For example, if I am connected to a network and type in “www.google.com” into a web browser, my computer sends packets to the network router, which then forwards the packets to other routers connected to the Internet and eventually to one of Google’s servers.

And when I receive a search result from Google, I am actually receiving network packets from a Google server, which are passing through my network’s router before being reassembled in real-time by my computer in the form of a webpage.

Is my Internet broken?

Not only is it nearly impossible to break the Internet by trying to update your Facebook profile, but it’s also nearly impossible to identify someone’s network problems from the statement above.

Though I am by no means a networking expert, I speak for many when I say that the statement above has no indication as to what the network problem might be and doesn’t reveal what’s been tried to solve the problem. Granted, some network problems cannot be solved by those who aren’t technologically-savvy, but a good majority of the problems people come across can be diagnosed with a bit of thought.

In this spirit, here are several suggestions for becoming your own network doctor:

1. Don’t cry wolf until you’ve tried something yourself. While you may not be able to solve the problem, you should at least try to diagnose the problem, even minutely.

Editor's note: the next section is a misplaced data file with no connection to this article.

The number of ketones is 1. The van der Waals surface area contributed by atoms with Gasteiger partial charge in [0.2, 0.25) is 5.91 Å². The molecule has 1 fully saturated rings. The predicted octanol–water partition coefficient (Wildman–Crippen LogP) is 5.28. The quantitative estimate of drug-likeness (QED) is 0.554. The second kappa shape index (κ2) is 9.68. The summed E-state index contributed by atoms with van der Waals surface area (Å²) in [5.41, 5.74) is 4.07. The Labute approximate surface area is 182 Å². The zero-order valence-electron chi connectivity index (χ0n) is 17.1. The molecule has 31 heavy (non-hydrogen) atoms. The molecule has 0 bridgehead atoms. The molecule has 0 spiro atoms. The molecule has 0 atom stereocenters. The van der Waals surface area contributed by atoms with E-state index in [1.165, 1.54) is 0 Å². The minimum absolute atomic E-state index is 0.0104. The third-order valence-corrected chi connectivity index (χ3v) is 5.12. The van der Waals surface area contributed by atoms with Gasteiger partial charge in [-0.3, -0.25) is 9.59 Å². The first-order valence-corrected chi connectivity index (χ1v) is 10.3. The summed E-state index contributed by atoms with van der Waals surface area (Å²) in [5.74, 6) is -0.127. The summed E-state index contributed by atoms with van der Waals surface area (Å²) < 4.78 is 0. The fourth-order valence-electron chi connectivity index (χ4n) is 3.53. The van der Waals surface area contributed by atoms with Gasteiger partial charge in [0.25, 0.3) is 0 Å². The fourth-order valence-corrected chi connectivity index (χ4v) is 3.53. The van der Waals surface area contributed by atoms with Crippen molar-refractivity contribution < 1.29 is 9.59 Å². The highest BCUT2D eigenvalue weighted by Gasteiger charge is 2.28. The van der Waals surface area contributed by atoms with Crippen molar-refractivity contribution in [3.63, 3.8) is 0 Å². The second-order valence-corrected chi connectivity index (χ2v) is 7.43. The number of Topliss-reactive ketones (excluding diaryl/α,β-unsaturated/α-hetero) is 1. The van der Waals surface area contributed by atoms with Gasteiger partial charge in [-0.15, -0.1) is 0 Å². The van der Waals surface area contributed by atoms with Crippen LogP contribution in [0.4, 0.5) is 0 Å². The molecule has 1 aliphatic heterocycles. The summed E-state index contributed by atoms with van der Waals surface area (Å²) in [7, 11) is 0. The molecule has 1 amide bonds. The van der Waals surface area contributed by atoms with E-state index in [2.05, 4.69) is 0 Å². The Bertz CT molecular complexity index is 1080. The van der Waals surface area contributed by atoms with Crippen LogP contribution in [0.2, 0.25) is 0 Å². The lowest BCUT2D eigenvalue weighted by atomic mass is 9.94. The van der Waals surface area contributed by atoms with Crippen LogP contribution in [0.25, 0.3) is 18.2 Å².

2. Look at the error. What does it tell you? Of course, “Unable to connect” doesn’t tell you much, but it still tells you something. Given this, and what you’ve learned about packets, routers and networks, what does this tell you? Perhaps, your connection to the network may be the issue, in which case, try to debug – fix – that.

3. Use Google. This cannot be stressed enough. Nobody knows all the answers. But somebody knows one of them. Search up your problem online and see what you can find. You may find a solution, but at the very least, you’ll find some more information to help you out.

4. Ask for help. If you still find yourself without luck, hope, or both, now’s the time to ask someone for help. But, don’t simply dump your unfiltered problem onto them; preface it by saying what you’ve tried and what you think might be the cause.

As you probably noticed, these suggestions are vague. That’s intentional, partially because there are a multitude of possible causes to a single network problem, but mostly because troubleshooting network problems well requires practice and experience.

Much like with any task, people don’t become expert network troubleshooters overnight. That being said, a good understanding of what networks are is necessary. And while we didn’t get into the deep end of networks in this post, we did get to the test waters a bit. It comes down to you whether or not you want to dive in.

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Opinion editor

Tadimeti is the Daily Bruin's Opinion editor. He was the Opinion editor in the 2017-2018 school year and an assistant Opinion editor in the 2016-2017 school year. He tends to write about issues pertaining to the higher education, state politics and the administration, and blogs occasionally about computer science.